Types of Volatility

  1. Trading for professionals: Options trading
    1. Call Option Basics learn the basic Definition with Examples
    2. Call option and put option understanding types of options
    3. What Is Call Option and How to Use It With Example
    4. Options Terminology The Master List of Options Trading Terminology
    5. Options Terms Key Options Trading Definitions
    6. Buy call option A Beginner’s Guide to Call Buying
    7. How to Calculate Profit on Call Option
    8. Selling Call Option What is Writing/Sell Call Options in Share Market?
    9. Call Option Payoff Exploring the Seller’s Perspective
    10. American vs European Options What is the Difference?
    11. Put Option A Guide for Traders
    12. put option example: Analysis of Bank Nifty and the Bearish Outlook
    13. Put option profit formula: P&L Analysis and Break-Even Point
    14. Put Option Selling strategies and Techniques for Profitable Trading
    15. Call and put option Summary Guide
    16. Option premium Understanding Fluctuations and Profit Potential in Options Trading
    17. Option Contract moneyness What It Is and How It Works
    18. option moneyness Understanding itm and otm
    19. option delta in option trading strategies
    20. delta in call and put Option Trading Strategies
    21. Option Greeks Delta vs spot price
    22. Delta Acceleration in option trading strategies
    23. Secrets of Option Greeks Delta in option trading strategies
    24. Delta as a Probability Tool: Assessing Option Profitability
    25. Gamma in option trading What Is Gamma in Investing and How Is It Used
    26. Derivatives: Exploring Delta and Gamma in Options Trading
    27. Option Gamma in options Greek
    28. Managing Risk in Options Trading: Exploring Delta, Gamma, and Position Sizing
    29. Understanding Gamma in Options Trading: Reactivity to Underlying Shifts and Strike Prices
    30. Mastering Option Greeks
    31. Time decay in options: Observing the Effect of Theta
    32. Put Option Selling: Strategies and Techniques for Profitable Trading
    33. How To Calculate Volatility on Excel
    34. Normal distribution in share market
    35. Volatility for practical trading applications
    36. Types of Volatility
    37. Vega in Option Greeks: The 4th Factors to Measure Risk
    38. Options Trading Greek Interactions
    39. Mastering Options Trading with the Greek Calculator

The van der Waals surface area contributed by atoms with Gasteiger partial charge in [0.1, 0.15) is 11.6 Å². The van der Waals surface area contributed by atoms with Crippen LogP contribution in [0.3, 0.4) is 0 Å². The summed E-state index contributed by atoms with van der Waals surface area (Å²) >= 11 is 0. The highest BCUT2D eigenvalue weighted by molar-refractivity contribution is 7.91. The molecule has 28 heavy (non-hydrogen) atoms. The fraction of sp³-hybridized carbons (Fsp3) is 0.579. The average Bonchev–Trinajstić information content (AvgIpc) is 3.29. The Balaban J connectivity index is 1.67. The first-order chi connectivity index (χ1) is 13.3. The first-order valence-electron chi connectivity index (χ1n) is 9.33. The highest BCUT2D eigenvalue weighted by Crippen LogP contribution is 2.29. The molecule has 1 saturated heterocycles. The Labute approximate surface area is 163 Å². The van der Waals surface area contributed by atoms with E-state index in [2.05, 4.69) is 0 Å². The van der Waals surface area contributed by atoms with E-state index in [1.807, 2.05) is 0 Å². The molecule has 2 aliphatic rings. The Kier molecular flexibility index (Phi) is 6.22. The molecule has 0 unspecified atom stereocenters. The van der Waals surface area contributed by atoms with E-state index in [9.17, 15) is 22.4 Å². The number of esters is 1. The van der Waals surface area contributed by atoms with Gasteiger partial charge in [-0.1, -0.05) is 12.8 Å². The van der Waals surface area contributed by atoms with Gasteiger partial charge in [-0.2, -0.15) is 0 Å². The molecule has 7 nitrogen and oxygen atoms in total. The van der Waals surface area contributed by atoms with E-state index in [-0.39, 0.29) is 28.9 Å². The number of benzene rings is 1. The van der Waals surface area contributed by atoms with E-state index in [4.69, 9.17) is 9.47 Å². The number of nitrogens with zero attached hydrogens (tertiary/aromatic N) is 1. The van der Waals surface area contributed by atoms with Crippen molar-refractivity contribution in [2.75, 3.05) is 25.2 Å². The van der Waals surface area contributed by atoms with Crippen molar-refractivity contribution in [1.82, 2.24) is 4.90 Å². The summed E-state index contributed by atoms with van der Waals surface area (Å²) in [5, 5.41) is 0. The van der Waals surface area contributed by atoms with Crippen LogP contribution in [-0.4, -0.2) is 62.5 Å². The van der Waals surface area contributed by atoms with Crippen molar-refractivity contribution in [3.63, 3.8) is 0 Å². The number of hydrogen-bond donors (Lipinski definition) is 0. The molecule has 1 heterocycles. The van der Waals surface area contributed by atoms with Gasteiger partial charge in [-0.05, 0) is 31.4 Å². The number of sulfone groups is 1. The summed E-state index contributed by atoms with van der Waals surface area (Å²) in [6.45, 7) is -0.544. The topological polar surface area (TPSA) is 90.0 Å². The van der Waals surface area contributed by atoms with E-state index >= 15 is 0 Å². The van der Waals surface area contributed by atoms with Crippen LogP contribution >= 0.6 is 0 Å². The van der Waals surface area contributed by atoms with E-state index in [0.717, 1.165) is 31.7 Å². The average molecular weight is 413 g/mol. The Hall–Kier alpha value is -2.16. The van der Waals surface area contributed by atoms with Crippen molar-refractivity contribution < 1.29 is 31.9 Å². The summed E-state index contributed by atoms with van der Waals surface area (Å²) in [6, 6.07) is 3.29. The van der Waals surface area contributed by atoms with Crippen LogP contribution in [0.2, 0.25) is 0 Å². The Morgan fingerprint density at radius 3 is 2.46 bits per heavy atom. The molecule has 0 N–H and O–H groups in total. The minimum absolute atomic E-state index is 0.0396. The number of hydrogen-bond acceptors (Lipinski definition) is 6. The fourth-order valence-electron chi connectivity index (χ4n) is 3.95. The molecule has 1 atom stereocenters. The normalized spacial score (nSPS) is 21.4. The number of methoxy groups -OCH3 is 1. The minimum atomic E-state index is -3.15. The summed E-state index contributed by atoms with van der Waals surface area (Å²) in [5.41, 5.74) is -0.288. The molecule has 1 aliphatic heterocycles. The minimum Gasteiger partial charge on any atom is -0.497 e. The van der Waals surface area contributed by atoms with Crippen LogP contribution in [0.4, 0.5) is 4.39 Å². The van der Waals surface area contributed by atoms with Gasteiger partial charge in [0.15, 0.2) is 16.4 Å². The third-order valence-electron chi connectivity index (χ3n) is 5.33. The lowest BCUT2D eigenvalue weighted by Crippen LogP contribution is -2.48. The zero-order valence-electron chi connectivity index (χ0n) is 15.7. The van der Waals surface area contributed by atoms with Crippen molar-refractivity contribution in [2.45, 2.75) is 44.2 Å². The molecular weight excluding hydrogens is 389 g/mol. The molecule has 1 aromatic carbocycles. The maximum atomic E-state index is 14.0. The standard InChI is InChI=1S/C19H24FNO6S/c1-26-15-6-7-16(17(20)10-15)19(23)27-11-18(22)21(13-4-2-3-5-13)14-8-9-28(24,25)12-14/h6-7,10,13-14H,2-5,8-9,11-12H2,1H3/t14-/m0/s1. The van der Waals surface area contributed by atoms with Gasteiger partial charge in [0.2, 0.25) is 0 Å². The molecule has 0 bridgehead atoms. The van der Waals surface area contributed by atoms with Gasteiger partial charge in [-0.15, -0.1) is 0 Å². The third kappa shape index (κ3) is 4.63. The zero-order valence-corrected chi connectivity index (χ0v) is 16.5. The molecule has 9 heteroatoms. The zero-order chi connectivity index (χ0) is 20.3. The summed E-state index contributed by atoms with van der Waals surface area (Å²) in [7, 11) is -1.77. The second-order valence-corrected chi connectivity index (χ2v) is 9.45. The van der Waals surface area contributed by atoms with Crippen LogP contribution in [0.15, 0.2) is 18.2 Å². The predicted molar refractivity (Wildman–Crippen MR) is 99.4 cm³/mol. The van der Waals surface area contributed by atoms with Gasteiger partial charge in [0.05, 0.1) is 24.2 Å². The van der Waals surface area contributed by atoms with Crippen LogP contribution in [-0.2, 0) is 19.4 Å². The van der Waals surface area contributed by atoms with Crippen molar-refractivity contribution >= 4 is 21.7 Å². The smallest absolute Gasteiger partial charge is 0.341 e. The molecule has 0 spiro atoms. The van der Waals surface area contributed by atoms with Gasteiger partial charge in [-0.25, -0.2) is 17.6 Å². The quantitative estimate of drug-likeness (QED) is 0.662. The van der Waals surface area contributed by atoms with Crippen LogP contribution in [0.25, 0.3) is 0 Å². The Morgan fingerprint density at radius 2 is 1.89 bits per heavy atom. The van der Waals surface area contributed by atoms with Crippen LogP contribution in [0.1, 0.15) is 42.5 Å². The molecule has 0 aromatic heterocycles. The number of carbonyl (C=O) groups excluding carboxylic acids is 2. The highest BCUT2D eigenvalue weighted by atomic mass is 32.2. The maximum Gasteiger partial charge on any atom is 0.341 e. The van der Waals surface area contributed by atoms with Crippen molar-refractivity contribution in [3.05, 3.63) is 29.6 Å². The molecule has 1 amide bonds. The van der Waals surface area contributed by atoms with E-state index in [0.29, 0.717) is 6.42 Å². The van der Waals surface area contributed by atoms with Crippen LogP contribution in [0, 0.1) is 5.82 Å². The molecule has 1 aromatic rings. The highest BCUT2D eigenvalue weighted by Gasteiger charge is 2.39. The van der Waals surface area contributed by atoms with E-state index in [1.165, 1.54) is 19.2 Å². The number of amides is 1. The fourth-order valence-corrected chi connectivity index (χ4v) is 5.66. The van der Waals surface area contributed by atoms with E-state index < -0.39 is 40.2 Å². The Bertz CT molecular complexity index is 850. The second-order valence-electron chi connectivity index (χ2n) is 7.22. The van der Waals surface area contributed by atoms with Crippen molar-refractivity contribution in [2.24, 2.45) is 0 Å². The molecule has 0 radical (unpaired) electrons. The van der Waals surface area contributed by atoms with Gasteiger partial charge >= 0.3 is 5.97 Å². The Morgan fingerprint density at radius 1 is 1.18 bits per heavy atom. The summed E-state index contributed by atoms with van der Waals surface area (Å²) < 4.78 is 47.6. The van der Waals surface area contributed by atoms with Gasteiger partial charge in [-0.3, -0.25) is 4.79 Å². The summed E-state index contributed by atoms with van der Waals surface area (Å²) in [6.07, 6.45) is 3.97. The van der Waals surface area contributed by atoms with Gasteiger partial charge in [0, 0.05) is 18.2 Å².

40. Call and Put Option Guide
    41. Option Trading Strategies with example
    42. Physical Settlement in Option Trading
    43. Mark to Market (MTM) and Profit/Loss Calculation

Volatility Types

The last few chapters have formed a base of sorts to aid our comprehension of Volatility. We are now aware of what it implies, how to find it, and how the volatility data can be applied in constructing trading policies. It’s time to return to the primary subject – Option Greek and especially its 4th element “Vega”. Before we delve further into Vega, we have to talk about an imperative topic – Quentin Tarantino.

Let’s take an example of Quentin Tarantino and understand concepts: 


For evaluating the potential stock market success of a security, we look at Historical Volatility. The idea is comparable to using Tarantino’s prior directorial works as a gauge of how ‘The Hateful Eight’ would do at the box office. We take the closing prices of the stock/index and compute its Historical Volatility in Chapter 16. Not only is it easy to calculate, it also serves practical purposes – like providing approximate option prices (subsequent chapters discuss this in more detail).

Forecasting volatility is like a movie analyst attempting to predict the success of ‘The Hateful Eight’. Analysts in the stock market world likewise try to anticipate the level of volatility over a chosen period.

Why bother predicting volatility? Many option strategies hinge on your outlook for volatility. Take a view, say expecting it to swell by 12.34% in the course of seven trading days, and you can put together deals that can capitalize on this opinion – provided it’s accurate.